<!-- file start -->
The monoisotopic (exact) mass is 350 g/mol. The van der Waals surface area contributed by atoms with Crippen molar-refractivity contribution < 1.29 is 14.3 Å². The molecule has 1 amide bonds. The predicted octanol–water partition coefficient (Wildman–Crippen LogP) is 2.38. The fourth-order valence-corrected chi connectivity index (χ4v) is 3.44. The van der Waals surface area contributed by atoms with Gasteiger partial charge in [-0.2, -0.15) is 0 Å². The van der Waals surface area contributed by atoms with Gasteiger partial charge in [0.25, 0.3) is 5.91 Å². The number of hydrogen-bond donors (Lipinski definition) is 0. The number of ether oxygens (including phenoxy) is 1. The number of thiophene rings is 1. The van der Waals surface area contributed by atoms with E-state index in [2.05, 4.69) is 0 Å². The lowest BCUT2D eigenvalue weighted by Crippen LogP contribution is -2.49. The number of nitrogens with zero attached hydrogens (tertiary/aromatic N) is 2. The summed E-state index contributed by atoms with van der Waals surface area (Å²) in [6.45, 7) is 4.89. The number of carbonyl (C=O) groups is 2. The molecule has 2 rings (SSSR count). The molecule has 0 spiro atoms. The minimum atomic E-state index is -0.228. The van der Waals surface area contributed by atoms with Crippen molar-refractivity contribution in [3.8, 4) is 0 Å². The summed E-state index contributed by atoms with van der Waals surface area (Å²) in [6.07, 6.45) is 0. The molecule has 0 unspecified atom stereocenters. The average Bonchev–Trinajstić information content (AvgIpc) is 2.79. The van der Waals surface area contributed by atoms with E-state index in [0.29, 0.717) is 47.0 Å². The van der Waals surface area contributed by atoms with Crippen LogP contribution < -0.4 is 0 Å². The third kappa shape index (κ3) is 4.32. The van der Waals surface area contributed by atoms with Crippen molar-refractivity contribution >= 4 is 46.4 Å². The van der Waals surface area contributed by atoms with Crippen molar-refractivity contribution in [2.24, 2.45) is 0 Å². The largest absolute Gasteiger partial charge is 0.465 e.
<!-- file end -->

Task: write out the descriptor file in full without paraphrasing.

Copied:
The monoisotopic (exact) mass is 350 g/mol. The van der Waals surface area contributed by atoms with Crippen molar-refractivity contribution < 1.29 is 14.3 Å². The molecule has 1 amide bonds. The predicted octanol–water partition coefficient (Wildman–Crippen LogP) is 2.38. The fourth-order valence-corrected chi connectivity index (χ4v) is 3.44. The van der Waals surface area contributed by atoms with Gasteiger partial charge in [-0.2, -0.15) is 0 Å². The van der Waals surface area contributed by atoms with Gasteiger partial charge in [0.25, 0.3) is 5.91 Å². The number of hydrogen-bond donors (Lipinski definition) is 0. The number of ether oxygens (including phenoxy) is 1. The number of thiophene rings is 1. The van der Waals surface area contributed by atoms with E-state index in [2.05, 4.69) is 0 Å². The lowest BCUT2D eigenvalue weighted by Crippen LogP contribution is -2.49. The number of nitrogens with zero attached hydrogens (tertiary/aromatic N) is 2. The summed E-state index contributed by atoms with van der Waals surface area (Å²) in [6.45, 7) is 4.89. The number of carbonyl (C=O) groups is 2. The molecule has 2 rings (SSSR count). The molecule has 0 spiro atoms. The minimum atomic E-state index is -0.228. The van der Waals surface area contributed by atoms with Crippen molar-refractivity contribution in [3.8, 4) is 0 Å². The summed E-state index contributed by atoms with van der Waals surface area (Å²) in [6.07, 6.45) is 0. The molecule has 0 unspecified atom stereocenters. The average Bonchev–Trinajstić information content (AvgIpc) is 2.79. The van der Waals surface area contributed by atoms with E-state index in [0.29, 0.717) is 47.0 Å². The van der Waals surface area contributed by atoms with Crippen LogP contribution < -0.4 is 0 Å². The third kappa shape index (κ3) is 4.32. The van der Waals surface area contributed by atoms with Crippen molar-refractivity contribution >= 4 is 46.4 Å². The van der Waals surface area contributed by atoms with Crippen molar-refractivity contribution in [2.24, 2.45) is 0 Å². The largest absolute Gasteiger partial charge is 0.465 e.